HERE ON THE BIG ISLAND
By Kelly Moran
Life Goes On
“Hurricane Downs Trees” was last month’s big headline; and “Lava Cuts Highway” may well be next month’s big headline. But right now, the big news in Hilo is that it’s hot.
This time of year is often the warmest, and on occasion the thermometer can hit 90, though that won’t break any records. But for the last few weeks, daytime Hilo temps have been consistently above 85. Some nights, a few clouds may pile up around Mauna Kea, dropping a sprinkle or two on some mauka communities. But in Hilo itself there’s been virtually no rain to break this heat-wave for a month or so.
One effect can be seen at the Farmers’ Markets, perhaps most vividly in the rare proliferation of “dragon fruit.” They are the fruit of those ropey cacti that you see on rock walls, especially on the drier, western side of the Big Island. (Honolulu’s famous night-blooming cereus is in the same cactus family.)
Dragon Fruit Cacti on a Rock Wall
But with all this heat, and in the absence of precipitation that could stunt or rot cactus fruit in Hilo, our local eastside cacti are enjoying the rare dry spell that allows them to set fruit and keep it growing until their green skin turns red at maturity.
Dragon Fruit in the Farmers Market
Dragon Fruit – Unripe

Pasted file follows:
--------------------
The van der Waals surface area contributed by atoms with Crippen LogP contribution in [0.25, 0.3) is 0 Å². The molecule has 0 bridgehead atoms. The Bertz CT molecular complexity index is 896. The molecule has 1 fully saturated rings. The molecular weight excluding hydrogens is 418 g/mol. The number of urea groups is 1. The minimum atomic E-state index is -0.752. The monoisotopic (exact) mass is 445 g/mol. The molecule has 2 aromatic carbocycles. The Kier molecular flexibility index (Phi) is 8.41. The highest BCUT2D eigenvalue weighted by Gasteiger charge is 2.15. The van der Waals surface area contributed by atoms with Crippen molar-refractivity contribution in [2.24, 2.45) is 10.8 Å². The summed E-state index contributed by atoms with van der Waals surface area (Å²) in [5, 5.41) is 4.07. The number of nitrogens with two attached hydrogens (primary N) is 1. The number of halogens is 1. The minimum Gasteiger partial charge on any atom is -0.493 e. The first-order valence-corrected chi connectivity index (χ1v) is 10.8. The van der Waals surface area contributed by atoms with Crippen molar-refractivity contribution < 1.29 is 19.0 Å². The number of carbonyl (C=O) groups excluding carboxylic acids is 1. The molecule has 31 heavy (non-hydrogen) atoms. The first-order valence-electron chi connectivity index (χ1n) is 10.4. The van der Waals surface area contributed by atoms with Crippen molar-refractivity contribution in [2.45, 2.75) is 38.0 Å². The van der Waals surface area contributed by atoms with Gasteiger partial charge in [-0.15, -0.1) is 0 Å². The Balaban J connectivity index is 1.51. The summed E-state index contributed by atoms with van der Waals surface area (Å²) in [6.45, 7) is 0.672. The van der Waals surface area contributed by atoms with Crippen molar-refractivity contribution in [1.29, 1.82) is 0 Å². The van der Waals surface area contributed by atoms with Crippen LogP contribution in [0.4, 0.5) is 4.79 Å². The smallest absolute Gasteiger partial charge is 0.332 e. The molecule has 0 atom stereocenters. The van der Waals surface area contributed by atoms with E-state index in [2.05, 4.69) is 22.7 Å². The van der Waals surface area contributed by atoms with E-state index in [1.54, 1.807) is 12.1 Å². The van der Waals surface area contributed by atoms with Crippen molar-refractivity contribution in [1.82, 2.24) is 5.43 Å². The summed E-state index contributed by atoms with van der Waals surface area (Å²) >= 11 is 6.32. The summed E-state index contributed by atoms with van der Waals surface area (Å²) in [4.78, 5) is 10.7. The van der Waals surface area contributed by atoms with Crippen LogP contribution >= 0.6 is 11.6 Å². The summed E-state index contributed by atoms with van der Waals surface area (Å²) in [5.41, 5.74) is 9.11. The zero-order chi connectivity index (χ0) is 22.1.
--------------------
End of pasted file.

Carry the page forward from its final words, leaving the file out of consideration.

Two kinds of dragon fruit are on the market, the difference being the color – red or white – of the flesh inside. On the outside they look the same, but the vendors know their sources, and will tell you which is which. In general, the white flesh is firmer, with very tiny black seeds; the red fruit is softer, with slightly larger seeds; and though both are sweet, the reds tend to be sweeter – they’re also rarer, and hence more expensive. If you’ve eaten the fruits of prickly-pear cacti, the taste is similar; if you haven’t, imagine a not-so-juicy watermelon.
Chilled fruit is great in hot weather, but when temperatures go up, many people figure it’s time to visit someplace that’s air-conditioned. So here’s one that, while popular with tourists, is visited by relatively few people who live here: the Mauna Loa Macadamia Nut factory.
Between Hilo and Kea‘au on Hwy 11, follow the signs for Macadamia Drive, and after three miles through papaya and mac-nut orchards, you’ll come to the factory. The last time I was there, the factory itself was not running; harvest and maintenance schedules control its calendar, and you may want to call ahead and ask if you’ll be seeing it run. But there is a self-guided self-guided tour along the outside wall. You peer through big windows at the machinery, and watch instructive videos that explain the processes of sorting, seasoning and packaging in a delightfully humorous way.
Mauna Loa Macadamia Nut Factory – Tour Video
Finally, there is that air-conditioned visitors’ center [www.maunaloa.com/visitor-center], where a dozen different flavors of nuts are for sale. Besides “dry roasted” and “sea salt,” there are exotic savories like wasabi-teriyaki, and Maui onion and garlic. And for one’s sweet tooth, there are nuts that are “glazed” with Kona coffee, and nuts that are “enrobed” with several kinds of chocolate. You will notice, however, that like wineries and coffee mills, the mac-nut factory does not undercut its retailers; you’ll pay pretty much the same prices here as anywhere else in Hawaii.
Mauna Loa Macadamia Nut Visitors Center